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Poole on Revelation 9:11: Abaddon

Verse 11:[1] (Eph. 2:2) And they had a king over them, which is (Rev. 9:1) the angel of the bottomless pit, whose name in the Hebrew tongue is Abaddon, but in the Greek tongue hath his name Apollyon (that is to say, a destroyer).

[And they had, etc., καὶ ἔχουσιν, etc.] [But Grotius reads ἔχουσαι,[2] and he adds this:] He takes the feminine gender from the figure ἀκρίδων, of locusts. But in some manuscripts it is ἔχουσι (Grotius). And they had over them a king (Pareus). Therefore, these were not natural locusts (Cluverus), which do not have a King, Proverbs 30:27 (Cluverus, Pareus), but mystical locusts (Cluverus). They were saying that they desired to have no King except God: but the reality was otherwise (Grotius). It indicates that these Locusts are going to be a Nation, not Christian, but infidel, which had not given its name to Christ; which is under the Prince of the air, Ephesians 2:2, who is the Angel of the Abyss (Mede’s Works 583).

[The Angel of the Abyss] That is, of the Infernal Regions, or Tartarus (Drusius, Louis Cappel). They understand here, either, 1. the Serpent, or the Dragon (Mede’s Works 583), Satan, or the Devil (Ribera, Gravius, Cluverus, Drusius, Louis Cappel, thus Grotius, Hammond, Mede’s Works 583), whom God shuts up in prison when He wills (Grotius); who is said to be shut up in the Abyss (Cluverus), Revelation 20:1 (Cluverus, Grotius), who had long ago fallen from heaven unto earth, Revelation 9:1, whom Michael, with the Trumpets not yet sounding, had driven from heaven to the earth.[3] For I do no remember that this is read of another besides him in the whole Apocalypse, that he had fallen from heaven (Mede’s Works 532). This one was stirring up the locusts inwardly, and was leading them like a King, just as he pleased (Ribera, Menochius). However, he does not understand the Prince of the Infernal Region, but an emissary Angel of Satan; so that that most severe and plainly Diabolical character of that Emperor might be noted (Cotterius). Or, 2. a good Angel, as show, 1. that this one now descends, even indeed willingly, from heaven after the likeness of a star, while the Devil had formerly fallen, etc.: 2. that the key of the Abyss is entrusted to a good Angel, Revelation 20:1-3, while Satan is imprisoned there, and is not able to open the Abyss: 3. that this Angel does not destroy souls, but bodies, even indeed of the impious, Revelation 9:4, 5, 20, while the Devil attempts to destroy souls, even the pious, etc. Even good Angels are called destroyers, Exodus 12:23; 1 Corinthians 10:10, since they destroy men, as in Genesis 19:13; 2 Samuel 24:15, 16; 2 Kings 19:35. This Angel is a destroyer by Office, Revelation 9:1, 2, not out of Malice (Anonymous). Or, 3. the Emperor of the Turks (Napier, similarly Mede) [concerning which, more things soon]. Or, 4. Antichrist (Pareus, Lightfoot’s Harmony, Chronicle, and Order of the New Testament 158), called the Angel of the Abyss; for thence he receives his power and commissions, and faithfully serves that Kingdom of darkness, and is the Vicar of the Dragon, Revelation 13. It manifestly indicates the Pope, whose is the highest majesty and absolute power, etc. (Piscator, Lightfoot). This Angel is the same as the star falling from heaven, to whom the key of the abyss was entrusted, Revelation 9:1, who is the beast, Revelation 13, to whom the Dragon gave his own power (Durham).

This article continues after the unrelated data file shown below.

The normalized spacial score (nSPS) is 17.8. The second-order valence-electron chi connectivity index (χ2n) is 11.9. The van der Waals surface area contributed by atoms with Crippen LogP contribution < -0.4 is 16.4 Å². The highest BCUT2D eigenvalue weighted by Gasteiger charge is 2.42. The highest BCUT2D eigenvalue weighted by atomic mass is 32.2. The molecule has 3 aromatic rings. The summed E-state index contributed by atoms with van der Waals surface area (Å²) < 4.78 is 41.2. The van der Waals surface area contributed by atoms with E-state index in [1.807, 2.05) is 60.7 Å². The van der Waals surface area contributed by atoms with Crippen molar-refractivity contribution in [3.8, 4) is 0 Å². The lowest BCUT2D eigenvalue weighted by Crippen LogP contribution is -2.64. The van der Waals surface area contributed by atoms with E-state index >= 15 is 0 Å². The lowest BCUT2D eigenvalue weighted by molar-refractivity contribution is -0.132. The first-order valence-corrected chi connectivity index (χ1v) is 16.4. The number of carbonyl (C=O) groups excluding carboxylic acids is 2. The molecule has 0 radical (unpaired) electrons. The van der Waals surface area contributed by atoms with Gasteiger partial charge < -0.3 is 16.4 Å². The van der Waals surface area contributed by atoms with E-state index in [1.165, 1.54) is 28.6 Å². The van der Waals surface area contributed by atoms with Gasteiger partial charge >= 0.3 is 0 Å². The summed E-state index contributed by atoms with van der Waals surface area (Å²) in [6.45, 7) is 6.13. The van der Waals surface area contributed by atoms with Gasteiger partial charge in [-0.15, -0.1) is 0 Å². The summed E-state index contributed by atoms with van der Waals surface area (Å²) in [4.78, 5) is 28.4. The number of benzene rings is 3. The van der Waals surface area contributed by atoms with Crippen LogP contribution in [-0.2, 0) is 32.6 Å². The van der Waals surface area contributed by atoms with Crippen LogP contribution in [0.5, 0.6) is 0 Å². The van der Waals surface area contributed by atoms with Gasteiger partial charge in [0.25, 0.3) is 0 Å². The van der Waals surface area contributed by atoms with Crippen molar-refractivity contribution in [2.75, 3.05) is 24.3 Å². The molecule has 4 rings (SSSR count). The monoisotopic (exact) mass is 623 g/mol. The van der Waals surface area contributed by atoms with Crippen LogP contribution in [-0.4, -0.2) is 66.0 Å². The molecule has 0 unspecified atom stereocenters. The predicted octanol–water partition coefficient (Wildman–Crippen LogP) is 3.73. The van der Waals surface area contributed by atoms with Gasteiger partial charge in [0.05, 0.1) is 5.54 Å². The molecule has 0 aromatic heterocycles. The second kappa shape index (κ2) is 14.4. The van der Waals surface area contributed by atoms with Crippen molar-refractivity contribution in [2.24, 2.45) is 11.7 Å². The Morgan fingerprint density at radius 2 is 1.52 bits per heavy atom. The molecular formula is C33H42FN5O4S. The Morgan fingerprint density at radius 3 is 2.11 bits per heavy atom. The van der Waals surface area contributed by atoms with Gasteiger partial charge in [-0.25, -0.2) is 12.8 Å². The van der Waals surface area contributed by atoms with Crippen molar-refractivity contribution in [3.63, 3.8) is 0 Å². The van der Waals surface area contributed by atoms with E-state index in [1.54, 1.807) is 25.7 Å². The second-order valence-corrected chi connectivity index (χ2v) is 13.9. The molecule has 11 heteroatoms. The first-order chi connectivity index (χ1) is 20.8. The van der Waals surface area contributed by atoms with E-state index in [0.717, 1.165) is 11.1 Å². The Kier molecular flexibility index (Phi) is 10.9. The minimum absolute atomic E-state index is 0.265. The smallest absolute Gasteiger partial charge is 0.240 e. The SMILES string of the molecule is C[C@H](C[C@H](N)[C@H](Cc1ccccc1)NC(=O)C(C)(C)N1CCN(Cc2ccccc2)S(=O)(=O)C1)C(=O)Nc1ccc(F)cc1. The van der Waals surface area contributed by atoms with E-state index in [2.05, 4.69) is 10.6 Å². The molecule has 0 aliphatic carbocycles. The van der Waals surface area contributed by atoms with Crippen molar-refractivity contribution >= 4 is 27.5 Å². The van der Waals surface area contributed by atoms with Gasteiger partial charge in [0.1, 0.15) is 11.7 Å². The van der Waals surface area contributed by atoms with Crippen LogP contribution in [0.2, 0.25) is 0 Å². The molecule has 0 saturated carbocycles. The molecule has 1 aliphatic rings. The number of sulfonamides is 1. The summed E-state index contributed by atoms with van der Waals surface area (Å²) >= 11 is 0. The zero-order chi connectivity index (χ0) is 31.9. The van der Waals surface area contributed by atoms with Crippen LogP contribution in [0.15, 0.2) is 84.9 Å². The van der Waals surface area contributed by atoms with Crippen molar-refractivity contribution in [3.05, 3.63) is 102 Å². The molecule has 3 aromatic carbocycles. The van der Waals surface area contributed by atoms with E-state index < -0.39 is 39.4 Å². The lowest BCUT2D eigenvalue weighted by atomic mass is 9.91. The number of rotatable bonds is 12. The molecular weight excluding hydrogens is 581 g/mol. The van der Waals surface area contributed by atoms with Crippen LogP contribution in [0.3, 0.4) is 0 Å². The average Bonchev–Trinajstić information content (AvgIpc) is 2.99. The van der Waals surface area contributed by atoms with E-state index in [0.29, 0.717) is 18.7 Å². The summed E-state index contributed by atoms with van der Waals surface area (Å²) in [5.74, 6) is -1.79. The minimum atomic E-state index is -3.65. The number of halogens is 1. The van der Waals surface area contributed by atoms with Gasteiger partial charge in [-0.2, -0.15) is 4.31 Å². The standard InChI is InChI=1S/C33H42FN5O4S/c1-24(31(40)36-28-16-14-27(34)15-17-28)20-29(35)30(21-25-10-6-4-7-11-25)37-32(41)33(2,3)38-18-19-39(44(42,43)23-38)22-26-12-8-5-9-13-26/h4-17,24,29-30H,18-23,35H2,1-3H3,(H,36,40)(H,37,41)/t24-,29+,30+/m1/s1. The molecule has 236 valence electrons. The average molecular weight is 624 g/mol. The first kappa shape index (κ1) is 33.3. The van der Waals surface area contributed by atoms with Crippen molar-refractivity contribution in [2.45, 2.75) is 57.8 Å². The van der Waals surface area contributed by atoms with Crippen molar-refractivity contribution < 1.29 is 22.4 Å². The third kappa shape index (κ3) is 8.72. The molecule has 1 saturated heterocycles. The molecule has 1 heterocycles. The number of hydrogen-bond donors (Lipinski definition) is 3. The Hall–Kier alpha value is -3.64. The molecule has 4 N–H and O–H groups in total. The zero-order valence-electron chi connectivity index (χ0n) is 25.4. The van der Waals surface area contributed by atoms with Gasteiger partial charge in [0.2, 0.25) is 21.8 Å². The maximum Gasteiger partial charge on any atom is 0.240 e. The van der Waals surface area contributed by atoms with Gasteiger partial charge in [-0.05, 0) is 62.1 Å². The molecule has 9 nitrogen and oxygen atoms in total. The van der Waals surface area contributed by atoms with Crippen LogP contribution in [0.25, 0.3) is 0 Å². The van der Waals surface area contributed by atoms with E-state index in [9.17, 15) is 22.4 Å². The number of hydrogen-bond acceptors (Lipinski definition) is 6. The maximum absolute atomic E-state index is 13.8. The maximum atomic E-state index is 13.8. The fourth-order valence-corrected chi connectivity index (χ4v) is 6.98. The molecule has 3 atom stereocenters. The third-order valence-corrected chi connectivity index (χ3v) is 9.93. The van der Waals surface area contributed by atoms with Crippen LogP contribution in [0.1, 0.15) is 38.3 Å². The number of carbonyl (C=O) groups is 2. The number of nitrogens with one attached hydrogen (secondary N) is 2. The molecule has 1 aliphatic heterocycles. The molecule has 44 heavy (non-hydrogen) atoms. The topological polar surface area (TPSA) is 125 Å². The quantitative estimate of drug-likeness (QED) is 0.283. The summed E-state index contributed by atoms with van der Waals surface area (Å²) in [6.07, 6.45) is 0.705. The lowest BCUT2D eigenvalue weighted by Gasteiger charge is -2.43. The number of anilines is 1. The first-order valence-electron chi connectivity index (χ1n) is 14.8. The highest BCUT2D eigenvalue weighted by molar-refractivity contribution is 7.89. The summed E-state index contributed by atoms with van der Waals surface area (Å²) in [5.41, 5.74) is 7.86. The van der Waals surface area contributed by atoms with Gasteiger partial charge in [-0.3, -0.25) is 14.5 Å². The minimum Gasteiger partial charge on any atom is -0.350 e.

[Whose name Hebraically (understand, is [Piscator]) Abaddon, Ἀβαδδών] אֲבַדּוֹן[4] (Erasmus, Drusius, Grotius, etc.); both actively (Drusius), that is, destroyer, or, one destroying (Erasmus, thus Durham): and passively, to be destroyed (Durham). אֲבַדּוֹן in the Old Testament is a word synonymous with שְׁאוֹל/Sheol, Job 26:6;[5] 28:22;[6] 31:12;[7] Psalm 88:11.[8] Which passages are able to be taken both of the Grave and state of the Dead, and of hell (Louis Cappel). אֲבַדּוֹן in the Old Testament signifies three things, destruction, the grave, and hell. In that most ancient book Zohar,[9] it is written that among the dead there are two contiguous regions, שאול/Sheol and אבדון/Abaddon, from the former men are finally transferred when their debt is paid, from the latter they are never liberated. Abaddon is called by another name, תחתית, the lowest regions, says Menahem,[10] as does also the Book of Musar.[11] A book called Garden of the Nut[12] says, There are two Gehennæ, an Upper, and a Lower: One designed for the body in this age, the other for the Soul in the coming age. In the New Testament, אֲבַדּוֹן/Abaddon is the Angel of the abyss, and the destroying Angel; just as wickedness is used in place of a wicked men, and treachery in the place of a treacherous man, etc. (Drusius). To John ἄβυσσος, the abyss, and ἀβαδδὼν/abaddon are the same, and Satan is called by him the Angel of the abyss (as by the Jews the Angel of death) and Abaddon, for he is, as it were, the Emperor of Tartarus; with a name imposed upon him from the place in which he rules, just as in the Gospel he who ruled with many Devils in one man is called Legion[13] (Louis Cappel). אֲבַדּוֹן properly is Destruction, Ἀπώλεια, as in Job 28:22. But among those peoples abstract and concrete words are wont to be exchanged for each other. Thus it has come to pass that אֲבַדּוֹן signifies the same thing as אשמודי, foundations or Ashmoday,[14] concerning which name we spoke on 1 Corinthians 10:10. You have the name אֲבַדּוֹן given to a demon in the Aruch.[15] That name is given to Rome in Targum Jerusalem. This name is opposite to the name of Jesus, יהושוע.[16] God makes use of evil and good men, as well as evil and good Angels, to afflict evil men. Now, the Spirit that was stirring those Zealots was destructive indeed: whence the destruction arose to both City and Temple (Grotius). Question: Why call this Abaddon by a name plainly new and unheard of? Response: Perhaps this arose by design, either, 1. so that he might signify that the Mohammedans do not worship (as they boast) the Creator of the World, which in Chaldean and Syriac agrees with עבודע/ Abuda,[17] but a worthless Angel, Abaddon, not the Maker of the World, but the destroyer of it. Just as those who thought themselves to worship God are said to sacrifice to Demons, 2 Chronicles 11:15. Concerning the God of the Arabs, Oboda, see Tertullian on Matthew 2:8, and there Gothofredus[18] and Eusebius in his Concerning the Praise of Constantine 478. Or, 2. so that by a certain Paronomasia of a Royal name he might indicate this people, to whom in accordance with custom it is set down that they call their own Kings, indeed even their gods, by a similar appellation. The King was Oboda among the Nabatæans, assigned by them to a number of their gods, after whom even the name remained to the region; and this name of the Kings of Arabia was made the common name of its region, whence Mohammed at first was going to spring forth with the Locusts. Therefore, as Egyptian Kings are called Pharaohs and Ptolemys, the Roman Kings Cæsars, the Parthian kings Arsacæ, and the neighboring Kings of Arabia Petra Aretæ, so these are called Obodæ.[19] Moreover, both words, Oboda and Abaddon, appear to be from the same root, although, as it is also done elsewhere, with a contrary signification. There are similar allusions in the Prophets, Jeremaih 1:11, 12;[20] Amos 8:2;[21] etc. (Mede’s Works 583).